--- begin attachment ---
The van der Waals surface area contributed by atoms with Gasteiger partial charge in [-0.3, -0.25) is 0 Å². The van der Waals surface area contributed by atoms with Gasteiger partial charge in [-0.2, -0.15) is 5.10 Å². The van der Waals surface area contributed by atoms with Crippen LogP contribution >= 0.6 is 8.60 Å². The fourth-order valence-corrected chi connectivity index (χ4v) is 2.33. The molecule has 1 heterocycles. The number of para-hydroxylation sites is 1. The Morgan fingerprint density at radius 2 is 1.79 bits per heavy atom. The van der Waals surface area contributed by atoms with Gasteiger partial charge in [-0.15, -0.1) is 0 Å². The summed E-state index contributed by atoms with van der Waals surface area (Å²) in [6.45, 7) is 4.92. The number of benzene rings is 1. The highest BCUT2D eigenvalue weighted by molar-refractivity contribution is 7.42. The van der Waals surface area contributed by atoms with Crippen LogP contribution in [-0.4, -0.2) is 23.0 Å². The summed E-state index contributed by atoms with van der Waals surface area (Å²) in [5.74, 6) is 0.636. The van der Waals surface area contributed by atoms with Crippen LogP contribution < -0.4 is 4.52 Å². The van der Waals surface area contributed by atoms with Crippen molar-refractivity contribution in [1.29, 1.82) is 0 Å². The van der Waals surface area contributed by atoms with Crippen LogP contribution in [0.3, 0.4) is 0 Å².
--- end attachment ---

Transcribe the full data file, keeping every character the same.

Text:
The van der Waals surface area contributed by atoms with Gasteiger partial charge in [-0.3, -0.25) is 0 Å². The van der Waals surface area contributed by atoms with Gasteiger partial charge in [-0.2, -0.15) is 5.10 Å². The van der Waals surface area contributed by atoms with Crippen LogP contribution >= 0.6 is 8.60 Å². The fourth-order valence-corrected chi connectivity index (χ4v) is 2.33. The molecule has 1 heterocycles. The number of para-hydroxylation sites is 1. The Morgan fingerprint density at radius 2 is 1.79 bits per heavy atom. The van der Waals surface area contributed by atoms with Gasteiger partial charge in [-0.15, -0.1) is 0 Å². The summed E-state index contributed by atoms with van der Waals surface area (Å²) in [6.45, 7) is 4.92. The number of benzene rings is 1. The highest BCUT2D eigenvalue weighted by molar-refractivity contribution is 7.42. The van der Waals surface area contributed by atoms with Crippen LogP contribution in [-0.4, -0.2) is 23.0 Å². The summed E-state index contributed by atoms with van der Waals surface area (Å²) in [5.74, 6) is 0.636. The van der Waals surface area contributed by atoms with Crippen LogP contribution < -0.4 is 4.52 Å². The van der Waals surface area contributed by atoms with Crippen molar-refractivity contribution in [1.29, 1.82) is 0 Å². The van der Waals surface area contributed by atoms with Crippen LogP contribution in [0.3, 0.4) is 0 Å².